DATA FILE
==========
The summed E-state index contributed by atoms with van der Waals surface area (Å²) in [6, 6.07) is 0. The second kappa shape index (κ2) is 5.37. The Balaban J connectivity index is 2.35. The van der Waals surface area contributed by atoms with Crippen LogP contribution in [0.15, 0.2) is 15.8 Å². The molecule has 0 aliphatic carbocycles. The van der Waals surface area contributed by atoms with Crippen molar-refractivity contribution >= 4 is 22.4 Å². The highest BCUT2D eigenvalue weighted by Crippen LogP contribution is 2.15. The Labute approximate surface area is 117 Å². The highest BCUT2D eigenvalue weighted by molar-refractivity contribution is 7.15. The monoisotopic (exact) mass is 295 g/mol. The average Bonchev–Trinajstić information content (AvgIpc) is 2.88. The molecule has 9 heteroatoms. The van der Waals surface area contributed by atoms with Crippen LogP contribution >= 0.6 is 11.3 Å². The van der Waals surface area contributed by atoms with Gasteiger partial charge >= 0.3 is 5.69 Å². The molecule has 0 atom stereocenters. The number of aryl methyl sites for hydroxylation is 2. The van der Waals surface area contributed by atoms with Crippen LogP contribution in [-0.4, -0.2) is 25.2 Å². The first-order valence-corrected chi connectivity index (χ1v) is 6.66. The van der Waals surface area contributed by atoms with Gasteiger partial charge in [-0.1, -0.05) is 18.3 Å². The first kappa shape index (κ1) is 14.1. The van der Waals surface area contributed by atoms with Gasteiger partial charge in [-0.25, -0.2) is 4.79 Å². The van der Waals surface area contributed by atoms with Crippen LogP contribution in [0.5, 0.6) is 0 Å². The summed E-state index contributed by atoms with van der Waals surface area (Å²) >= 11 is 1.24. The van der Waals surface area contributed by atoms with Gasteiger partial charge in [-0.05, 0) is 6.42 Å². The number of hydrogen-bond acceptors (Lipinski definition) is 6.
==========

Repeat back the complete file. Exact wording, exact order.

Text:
The summed E-state index contributed by atoms with van der Waals surface area (Å²) in [6, 6.07) is 0. The second kappa shape index (κ2) is 5.37. The Balaban J connectivity index is 2.35. The van der Waals surface area contributed by atoms with Crippen LogP contribution in [0.15, 0.2) is 15.8 Å². The molecule has 0 aliphatic carbocycles. The van der Waals surface area contributed by atoms with Crippen molar-refractivity contribution >= 4 is 22.4 Å². The highest BCUT2D eigenvalue weighted by Crippen LogP contribution is 2.15. The Labute approximate surface area is 117 Å². The highest BCUT2D eigenvalue weighted by molar-refractivity contribution is 7.15. The monoisotopic (exact) mass is 295 g/mol. The average Bonchev–Trinajstić information content (AvgIpc) is 2.88. The molecule has 9 heteroatoms. The van der Waals surface area contributed by atoms with Crippen LogP contribution >= 0.6 is 11.3 Å². The van der Waals surface area contributed by atoms with Gasteiger partial charge >= 0.3 is 5.69 Å². The molecule has 0 atom stereocenters. The number of aryl methyl sites for hydroxylation is 2. The van der Waals surface area contributed by atoms with Crippen LogP contribution in [-0.4, -0.2) is 25.2 Å². The first-order valence-corrected chi connectivity index (χ1v) is 6.66. The van der Waals surface area contributed by atoms with Gasteiger partial charge in [-0.1, -0.05) is 18.3 Å². The first kappa shape index (κ1) is 14.1. The van der Waals surface area contributed by atoms with Gasteiger partial charge in [-0.25, -0.2) is 4.79 Å². The van der Waals surface area contributed by atoms with Crippen LogP contribution in [0.5, 0.6) is 0 Å². The summed E-state index contributed by atoms with van der Waals surface area (Å²) >= 11 is 1.24. The van der Waals surface area contributed by atoms with Gasteiger partial charge in [-0.05, 0) is 6.42 Å². The number of hydrogen-bond acceptors (Lipinski definition) is 6.